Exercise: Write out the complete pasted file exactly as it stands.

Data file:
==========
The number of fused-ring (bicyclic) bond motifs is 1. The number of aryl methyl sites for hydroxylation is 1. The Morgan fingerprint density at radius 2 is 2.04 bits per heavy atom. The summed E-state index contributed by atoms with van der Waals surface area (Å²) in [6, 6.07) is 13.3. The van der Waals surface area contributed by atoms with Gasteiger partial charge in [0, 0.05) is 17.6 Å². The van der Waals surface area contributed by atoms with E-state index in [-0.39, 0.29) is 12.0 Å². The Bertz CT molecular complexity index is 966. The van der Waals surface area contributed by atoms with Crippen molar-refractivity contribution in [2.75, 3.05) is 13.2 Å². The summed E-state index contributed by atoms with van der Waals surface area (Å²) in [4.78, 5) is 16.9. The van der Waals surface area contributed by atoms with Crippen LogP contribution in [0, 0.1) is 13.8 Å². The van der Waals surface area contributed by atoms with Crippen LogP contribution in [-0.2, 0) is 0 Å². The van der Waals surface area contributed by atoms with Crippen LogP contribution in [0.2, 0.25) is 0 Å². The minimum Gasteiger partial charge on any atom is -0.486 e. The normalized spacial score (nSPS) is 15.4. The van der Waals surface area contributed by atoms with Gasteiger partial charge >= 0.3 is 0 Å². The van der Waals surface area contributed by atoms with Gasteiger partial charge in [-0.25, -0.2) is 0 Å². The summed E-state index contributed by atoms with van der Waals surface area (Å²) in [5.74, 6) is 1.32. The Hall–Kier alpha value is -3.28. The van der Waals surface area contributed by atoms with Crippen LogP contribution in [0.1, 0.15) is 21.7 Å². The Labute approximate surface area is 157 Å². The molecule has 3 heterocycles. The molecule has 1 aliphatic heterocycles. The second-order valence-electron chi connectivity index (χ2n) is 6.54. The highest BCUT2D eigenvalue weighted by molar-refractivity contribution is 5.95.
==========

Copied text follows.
The number of fused-ring (bicyclic) bond motifs is 1. The number of aryl methyl sites for hydroxylation is 1. The Morgan fingerprint density at radius 2 is 2.04 bits per heavy atom. The summed E-state index contributed by atoms with van der Waals surface area (Å²) in [6, 6.07) is 13.3. The van der Waals surface area contributed by atoms with Gasteiger partial charge in [0, 0.05) is 17.6 Å². The van der Waals surface area contributed by atoms with E-state index in [-0.39, 0.29) is 12.0 Å². The Bertz CT molecular complexity index is 966. The van der Waals surface area contributed by atoms with Crippen molar-refractivity contribution in [2.75, 3.05) is 13.2 Å². The summed E-state index contributed by atoms with van der Waals surface area (Å²) in [4.78, 5) is 16.9. The van der Waals surface area contributed by atoms with Crippen LogP contribution in [0, 0.1) is 13.8 Å². The van der Waals surface area contributed by atoms with Crippen LogP contribution in [-0.2, 0) is 0 Å². The van der Waals surface area contributed by atoms with Crippen LogP contribution in [0.2, 0.25) is 0 Å². The minimum Gasteiger partial charge on any atom is -0.486 e. The normalized spacial score (nSPS) is 15.4. The van der Waals surface area contributed by atoms with Gasteiger partial charge >= 0.3 is 0 Å². The van der Waals surface area contributed by atoms with Gasteiger partial charge in [-0.25, -0.2) is 0 Å². The summed E-state index contributed by atoms with van der Waals surface area (Å²) in [5.74, 6) is 1.32. The Hall–Kier alpha value is -3.28. The van der Waals surface area contributed by atoms with Crippen LogP contribution in [0.1, 0.15) is 21.7 Å². The Labute approximate surface area is 157 Å². The molecule has 3 heterocycles. The molecule has 1 aliphatic heterocycles. The second-order valence-electron chi connectivity index (χ2n) is 6.54. The highest BCUT2D eigenvalue weighted by molar-refractivity contribution is 5.95.